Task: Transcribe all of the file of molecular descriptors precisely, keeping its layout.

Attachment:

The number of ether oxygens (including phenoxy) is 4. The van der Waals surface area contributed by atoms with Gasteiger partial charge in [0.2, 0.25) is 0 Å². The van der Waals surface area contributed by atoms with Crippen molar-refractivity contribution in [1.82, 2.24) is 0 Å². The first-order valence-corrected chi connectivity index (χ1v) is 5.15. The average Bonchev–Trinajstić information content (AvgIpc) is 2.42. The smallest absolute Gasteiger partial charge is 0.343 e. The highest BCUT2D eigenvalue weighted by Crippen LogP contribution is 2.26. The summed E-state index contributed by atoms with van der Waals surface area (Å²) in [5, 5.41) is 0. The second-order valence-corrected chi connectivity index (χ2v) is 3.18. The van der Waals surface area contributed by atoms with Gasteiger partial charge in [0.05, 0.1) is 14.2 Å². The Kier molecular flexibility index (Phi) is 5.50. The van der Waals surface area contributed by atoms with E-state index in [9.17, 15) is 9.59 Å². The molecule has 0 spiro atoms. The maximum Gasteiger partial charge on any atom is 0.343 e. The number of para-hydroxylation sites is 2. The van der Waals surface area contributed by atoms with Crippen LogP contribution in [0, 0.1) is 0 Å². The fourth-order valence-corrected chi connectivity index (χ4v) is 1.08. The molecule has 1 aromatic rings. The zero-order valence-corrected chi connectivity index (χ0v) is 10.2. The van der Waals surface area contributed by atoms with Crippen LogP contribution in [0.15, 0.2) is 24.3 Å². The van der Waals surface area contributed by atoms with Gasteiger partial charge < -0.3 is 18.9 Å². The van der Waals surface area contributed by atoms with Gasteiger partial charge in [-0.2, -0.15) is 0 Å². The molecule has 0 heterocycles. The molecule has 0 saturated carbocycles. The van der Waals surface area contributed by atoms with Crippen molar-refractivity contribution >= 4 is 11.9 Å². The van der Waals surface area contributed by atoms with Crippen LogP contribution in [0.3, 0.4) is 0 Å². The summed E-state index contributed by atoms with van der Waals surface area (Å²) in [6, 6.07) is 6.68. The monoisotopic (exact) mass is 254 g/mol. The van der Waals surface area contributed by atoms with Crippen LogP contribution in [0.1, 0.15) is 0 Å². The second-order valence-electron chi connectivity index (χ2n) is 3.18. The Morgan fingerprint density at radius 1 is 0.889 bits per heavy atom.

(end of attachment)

The number of ether oxygens (including phenoxy) is 4. The van der Waals surface area contributed by atoms with Gasteiger partial charge in [0.2, 0.25) is 0 Å². The van der Waals surface area contributed by atoms with Crippen molar-refractivity contribution in [1.82, 2.24) is 0 Å². The first-order valence-corrected chi connectivity index (χ1v) is 5.15. The average Bonchev–Trinajstić information content (AvgIpc) is 2.42. The smallest absolute Gasteiger partial charge is 0.343 e. The highest BCUT2D eigenvalue weighted by Crippen LogP contribution is 2.26. The summed E-state index contributed by atoms with van der Waals surface area (Å²) in [5, 5.41) is 0. The second-order valence-corrected chi connectivity index (χ2v) is 3.18. The van der Waals surface area contributed by atoms with Gasteiger partial charge in [0.05, 0.1) is 14.2 Å². The Kier molecular flexibility index (Phi) is 5.50. The van der Waals surface area contributed by atoms with E-state index in [9.17, 15) is 9.59 Å². The molecule has 0 spiro atoms. The maximum Gasteiger partial charge on any atom is 0.343 e. The number of para-hydroxylation sites is 2. The van der Waals surface area contributed by atoms with Crippen LogP contribution in [0, 0.1) is 0 Å². The fourth-order valence-corrected chi connectivity index (χ4v) is 1.08. The molecule has 1 aromatic rings. The zero-order valence-corrected chi connectivity index (χ0v) is 10.2. The van der Waals surface area contributed by atoms with Crippen LogP contribution in [0.15, 0.2) is 24.3 Å². The van der Waals surface area contributed by atoms with Gasteiger partial charge < -0.3 is 18.9 Å². The van der Waals surface area contributed by atoms with Gasteiger partial charge in [-0.2, -0.15) is 0 Å². The molecule has 0 heterocycles. The molecule has 0 saturated carbocycles. The van der Waals surface area contributed by atoms with Crippen molar-refractivity contribution >= 4 is 11.9 Å². The van der Waals surface area contributed by atoms with Crippen LogP contribution in [0.3, 0.4) is 0 Å². The summed E-state index contributed by atoms with van der Waals surface area (Å²) in [6, 6.07) is 6.68. The monoisotopic (exact) mass is 254 g/mol. The van der Waals surface area contributed by atoms with Crippen LogP contribution in [0.1, 0.15) is 0 Å². The second-order valence-electron chi connectivity index (χ2n) is 3.18. The Morgan fingerprint density at radius 1 is 0.889 bits per heavy atom.